We spend a lot of time telling you when and how often to brush, as well as ways you can do it better. But we also ask ourselves and our staff the same question: How can we do our part better?
Anyone who grew up in the last century will remember what it used to be like — more frequent fillings, bigger x-ray machines, and noisier equipment. Not to mention those fluoride treatments that consisted of holding trays of goo in your mouth for hours. Okay, maybe more like 5 minutes, but it felt like forever.
Modern dentistry is progressing as fast as the rest of our society. While the basic principles remain the same, Drs. Meyer & Johns and our whole team of hygienists go out of their way to incorporate the latest techniques and technology into your treatment.
One of the greatest modern advances was the emergence of ceramic materials in dental work. From replacing the amalgam and metal fillings used for more than 100 years to the construction more-durable crowns and tooth replacements, these new composite materials do everything better. Recent progress includes refinements made to these materials, as well as advances in the tools and techniques used to apply them.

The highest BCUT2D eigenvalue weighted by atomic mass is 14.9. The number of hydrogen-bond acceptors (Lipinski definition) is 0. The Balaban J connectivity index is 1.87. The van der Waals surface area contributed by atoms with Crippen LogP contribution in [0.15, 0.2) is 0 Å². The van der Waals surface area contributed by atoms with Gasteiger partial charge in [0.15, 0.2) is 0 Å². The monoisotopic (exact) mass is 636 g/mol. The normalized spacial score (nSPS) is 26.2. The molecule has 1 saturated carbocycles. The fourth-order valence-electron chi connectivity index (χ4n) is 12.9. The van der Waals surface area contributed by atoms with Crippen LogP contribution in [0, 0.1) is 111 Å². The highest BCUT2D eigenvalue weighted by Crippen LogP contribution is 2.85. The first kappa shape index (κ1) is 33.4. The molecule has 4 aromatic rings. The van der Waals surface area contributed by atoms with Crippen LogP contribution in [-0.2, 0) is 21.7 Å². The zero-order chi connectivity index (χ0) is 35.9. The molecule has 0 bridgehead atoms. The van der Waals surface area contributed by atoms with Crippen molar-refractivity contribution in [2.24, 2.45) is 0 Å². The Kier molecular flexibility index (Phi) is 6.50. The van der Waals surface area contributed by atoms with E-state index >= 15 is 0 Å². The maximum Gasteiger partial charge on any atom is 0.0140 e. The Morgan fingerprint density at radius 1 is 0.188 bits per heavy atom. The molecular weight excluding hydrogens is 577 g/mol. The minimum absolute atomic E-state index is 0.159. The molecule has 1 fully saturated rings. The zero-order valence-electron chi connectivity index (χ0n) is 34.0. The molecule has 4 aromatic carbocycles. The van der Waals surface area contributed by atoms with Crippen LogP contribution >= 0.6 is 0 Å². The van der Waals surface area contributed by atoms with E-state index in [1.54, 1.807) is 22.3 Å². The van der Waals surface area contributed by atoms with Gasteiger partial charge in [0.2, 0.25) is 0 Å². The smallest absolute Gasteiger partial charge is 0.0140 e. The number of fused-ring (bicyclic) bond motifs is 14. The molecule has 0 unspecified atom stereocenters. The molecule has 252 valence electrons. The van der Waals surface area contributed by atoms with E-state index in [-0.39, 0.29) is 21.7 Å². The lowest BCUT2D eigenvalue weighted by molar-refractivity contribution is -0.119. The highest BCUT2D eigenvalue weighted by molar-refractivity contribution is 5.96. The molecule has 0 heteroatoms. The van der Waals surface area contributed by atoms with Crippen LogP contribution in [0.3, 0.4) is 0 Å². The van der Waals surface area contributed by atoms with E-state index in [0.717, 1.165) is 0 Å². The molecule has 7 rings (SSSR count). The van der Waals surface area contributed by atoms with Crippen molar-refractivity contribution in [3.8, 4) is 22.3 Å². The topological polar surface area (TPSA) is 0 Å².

Our instruments and tools have gotten smaller along the way. Modern implant fasteners are far less invasive, allowing a more secure hold, less discomfort, and shorter recovery time. Likewise, technical advancements in our plaque removal tools allow our hygienists to provide a more thorough cleaning in less time.
On the Horizon
The forecast for dental advances includes further refinement of our processes and materials. Imaging technology will continue to improve, allowing earlier identification of problems, and more closely matching repairs to the original tooth shape. Other tech developments on the horizon will center around the application of existing technology to dental processes and procedures, including:
- Expanded use of lasers for non-surgical and whitening procedures
- 3D printing of dental crowns and dentures
- Advances in bio-coatings to protect teeth against bacteria
So it may be a while before we print out a tooth crown in our offices. But we are constantly looking for ways to apply new technology for a better dental experience to you and your family.